For those who do not do tours, be aware that there is very little to do in Alta or Andalsnes. Tromso is bigger and several passengers felt that longer there and less time in Alta would have been better, especially as we had a fantastic showing of the Northern Lights in Tromso between around 10 and 11pm.
As might be expected going into the Arctic Circle in March, we had some ‘interesting’ weather conditions. Force 4 to 6 was the norm whilst at sea, but we reached force 10 on the way out and force 10 to 11 on the return. Force 11 is described as ‘exceptionally rough seas’ and is one below a hurricane. We felt absolutely fine thanks to Stugeron, but a number of passengers were a bit off colour. As for outside air temperatures, there was a lot of exaggeration about this. People kept quoting things like -15 degrees but the coldest we experienced was -8 degrees, although it feels much colder when stood on snow in a field or with the wind at sea. The cold weather did cause problems with the ships lifts. 3 of the 7 forward and midships lifts were out of action for 3 days as a result, which was a problem for us as my wife uses a wheelchair.
Final words of advice for anyone doing a Northern Lights Cruise. Take Stugeron for the rough seas and plenty of layers of clothing for the cold. You can see the Northern Lights from the ship but don’t let anyone convince you that it’s not worth doing a tour. Light pollution from the ship is excessive. They make no effort to dim deck lighting. My wife and I saw the same ‘display’ at the same time in Alta. My wife was on the ship and I was 10 minutes away in a dark field. My experience was much better. Perseverance pays. Some passengers who insisted on seeing all the shows and popping their head out occasionally missed the best displays. When the lights appear, although impressive they are mostly white. You do see green and, at times, red hues but the camera does lie when it comes to the Northern Lights as it massively exaggerates the colour. All photos come out very bright green as the camera lens sees the colour far better than the human eye. They look nothing like that in reality. If the lights appear, keep your eyes on whichever part is brightest. It is these parts that tend to evolve into the movement (dancing) that people refer to.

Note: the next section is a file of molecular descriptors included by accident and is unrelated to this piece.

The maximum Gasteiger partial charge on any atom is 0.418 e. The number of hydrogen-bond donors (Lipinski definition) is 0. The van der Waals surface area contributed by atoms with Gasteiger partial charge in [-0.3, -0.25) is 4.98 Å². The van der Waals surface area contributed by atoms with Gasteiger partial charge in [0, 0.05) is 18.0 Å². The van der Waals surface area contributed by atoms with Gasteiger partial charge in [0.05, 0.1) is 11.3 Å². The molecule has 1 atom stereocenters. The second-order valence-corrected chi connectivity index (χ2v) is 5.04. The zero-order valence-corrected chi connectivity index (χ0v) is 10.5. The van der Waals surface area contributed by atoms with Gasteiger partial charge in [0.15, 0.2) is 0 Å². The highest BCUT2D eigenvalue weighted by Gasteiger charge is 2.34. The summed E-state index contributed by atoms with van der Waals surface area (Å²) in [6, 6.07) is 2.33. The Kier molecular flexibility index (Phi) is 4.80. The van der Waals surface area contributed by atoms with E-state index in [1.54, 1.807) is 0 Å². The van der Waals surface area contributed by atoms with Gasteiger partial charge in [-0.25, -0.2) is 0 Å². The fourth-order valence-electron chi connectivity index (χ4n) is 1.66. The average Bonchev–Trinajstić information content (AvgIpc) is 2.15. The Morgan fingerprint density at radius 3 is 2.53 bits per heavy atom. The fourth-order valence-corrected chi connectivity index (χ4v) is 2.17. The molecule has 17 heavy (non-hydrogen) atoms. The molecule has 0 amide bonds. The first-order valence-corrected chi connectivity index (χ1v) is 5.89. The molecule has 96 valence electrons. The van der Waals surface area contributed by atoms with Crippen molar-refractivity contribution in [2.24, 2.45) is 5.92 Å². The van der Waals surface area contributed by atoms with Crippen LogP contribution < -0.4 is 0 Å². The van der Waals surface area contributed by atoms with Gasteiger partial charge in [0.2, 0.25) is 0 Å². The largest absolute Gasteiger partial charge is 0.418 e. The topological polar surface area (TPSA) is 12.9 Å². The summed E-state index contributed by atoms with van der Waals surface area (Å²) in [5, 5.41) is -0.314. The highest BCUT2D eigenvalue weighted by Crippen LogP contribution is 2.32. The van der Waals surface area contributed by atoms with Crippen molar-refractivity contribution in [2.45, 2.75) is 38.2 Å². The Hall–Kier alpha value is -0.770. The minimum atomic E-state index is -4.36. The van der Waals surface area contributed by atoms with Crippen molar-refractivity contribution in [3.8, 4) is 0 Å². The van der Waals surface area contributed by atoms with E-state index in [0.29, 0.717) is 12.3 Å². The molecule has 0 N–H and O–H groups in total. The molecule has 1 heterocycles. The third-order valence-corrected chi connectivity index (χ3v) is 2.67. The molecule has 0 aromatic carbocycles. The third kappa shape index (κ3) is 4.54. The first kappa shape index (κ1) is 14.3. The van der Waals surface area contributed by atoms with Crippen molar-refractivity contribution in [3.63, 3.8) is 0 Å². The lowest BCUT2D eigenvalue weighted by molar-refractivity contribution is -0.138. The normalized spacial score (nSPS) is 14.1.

Accessible cabin, ideal for wheelchair users, who cannot cruise without one, so please do not book one if you have a mild degree of disability or are just elderly as these are really needed for those with serious disability.
Easy to get to with no need to stay overnight the night before unless you live in Scotland or the very North of England.
Not a lot to see here. A very minor Fjord and a tiny town with little to see or do. The Scenic Rauma Railway was pleasant but only 45 minutes and the views from the road are just as good.
Northern Lights Museum was quite good. Nice harbour and decent town centre. Had a great view of the Northern Lights between 10 and 11pm. Would have preferred more time here and less time in Alta.